Everyone Has a Secret

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Filed under: Culture Jamming and Reality Hacking

Secrets for everyone
PostSecret founder Frank Warren's wildly popular Web site combines shared selves, anonymity.
ColumbiaTribune.com
November 9, 2008

[Postcards] from PostSecret, which started as a “sociological prank” where participants are invited to “anonymously contribute a secret to a group art project”, [from] more than 300,000 submissions since 2004. Frank Warren, PostSecret’s founder spoke at Jesse Hall at the MU campus, on Thursday.

"You are invited to anonymously contribute a secret to a group art project. Your secret can be a regret, fear, betrayal, desire, confession or childhood humiliation. Reveal anything - as long as it is true and you have never shared it with anyone before."

These are the words that appeared on PostSecret founder Frank Warren's original stack of blank postcards, which he scattered throughout his Germantown, Md., community. But it's not like when you're playing Truth or Dare and when you pick Truth, everyone laughs at your secret. Four years and more than 300,000 secrets later, Warren is not laughing.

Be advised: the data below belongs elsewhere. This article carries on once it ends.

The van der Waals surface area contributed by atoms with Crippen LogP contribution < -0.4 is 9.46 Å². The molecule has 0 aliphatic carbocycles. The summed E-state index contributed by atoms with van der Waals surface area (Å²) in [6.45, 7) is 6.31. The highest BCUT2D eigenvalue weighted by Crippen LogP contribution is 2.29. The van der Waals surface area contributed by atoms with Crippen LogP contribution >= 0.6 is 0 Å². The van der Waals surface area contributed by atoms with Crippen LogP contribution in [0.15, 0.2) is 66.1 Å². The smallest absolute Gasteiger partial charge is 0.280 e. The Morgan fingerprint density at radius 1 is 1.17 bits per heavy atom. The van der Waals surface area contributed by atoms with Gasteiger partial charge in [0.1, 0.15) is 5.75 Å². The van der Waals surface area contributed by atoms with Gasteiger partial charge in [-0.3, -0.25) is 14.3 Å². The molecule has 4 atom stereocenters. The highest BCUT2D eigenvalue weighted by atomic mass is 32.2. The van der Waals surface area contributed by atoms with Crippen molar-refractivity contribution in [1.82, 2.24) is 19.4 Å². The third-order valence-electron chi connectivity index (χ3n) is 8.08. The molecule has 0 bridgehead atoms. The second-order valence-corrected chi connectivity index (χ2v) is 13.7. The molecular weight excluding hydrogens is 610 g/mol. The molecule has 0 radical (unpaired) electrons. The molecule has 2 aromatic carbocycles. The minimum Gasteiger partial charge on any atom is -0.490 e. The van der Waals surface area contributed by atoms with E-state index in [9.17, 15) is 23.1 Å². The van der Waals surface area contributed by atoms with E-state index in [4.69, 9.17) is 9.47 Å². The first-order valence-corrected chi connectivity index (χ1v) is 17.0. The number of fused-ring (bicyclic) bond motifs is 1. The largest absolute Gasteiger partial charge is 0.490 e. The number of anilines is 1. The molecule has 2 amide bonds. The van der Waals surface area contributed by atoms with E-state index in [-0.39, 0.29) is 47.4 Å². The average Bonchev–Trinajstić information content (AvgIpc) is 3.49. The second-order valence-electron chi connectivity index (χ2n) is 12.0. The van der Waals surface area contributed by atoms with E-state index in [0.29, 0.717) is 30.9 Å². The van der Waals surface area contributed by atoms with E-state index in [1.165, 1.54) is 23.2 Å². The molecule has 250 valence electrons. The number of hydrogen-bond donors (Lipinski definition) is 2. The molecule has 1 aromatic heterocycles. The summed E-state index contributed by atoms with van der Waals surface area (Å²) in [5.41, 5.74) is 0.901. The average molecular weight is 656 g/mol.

"PostSecret started as a sociological prank," Warren said on the phone recently from his home, the exact address of which - if you're curious - can be found on his Web site or in any of his four best-selling books. "As time has gone by the project has developed, and as I've heard amazing stories from people, it feels like it has more of a spiritual meaning now. I wouldn't consider it self-help. I think of it as art, but I think it transcends a lot of different fields. I think art and healing can be the same."

One of the first postcards said, "I'm a white guy, but I like black girls." It was displayed at a Washington, D.C., community art show in 2004, and at some point during the exhibition - Warren isn't sure when - someone took a pen and scribbled the words "That's OK" right on the postcard.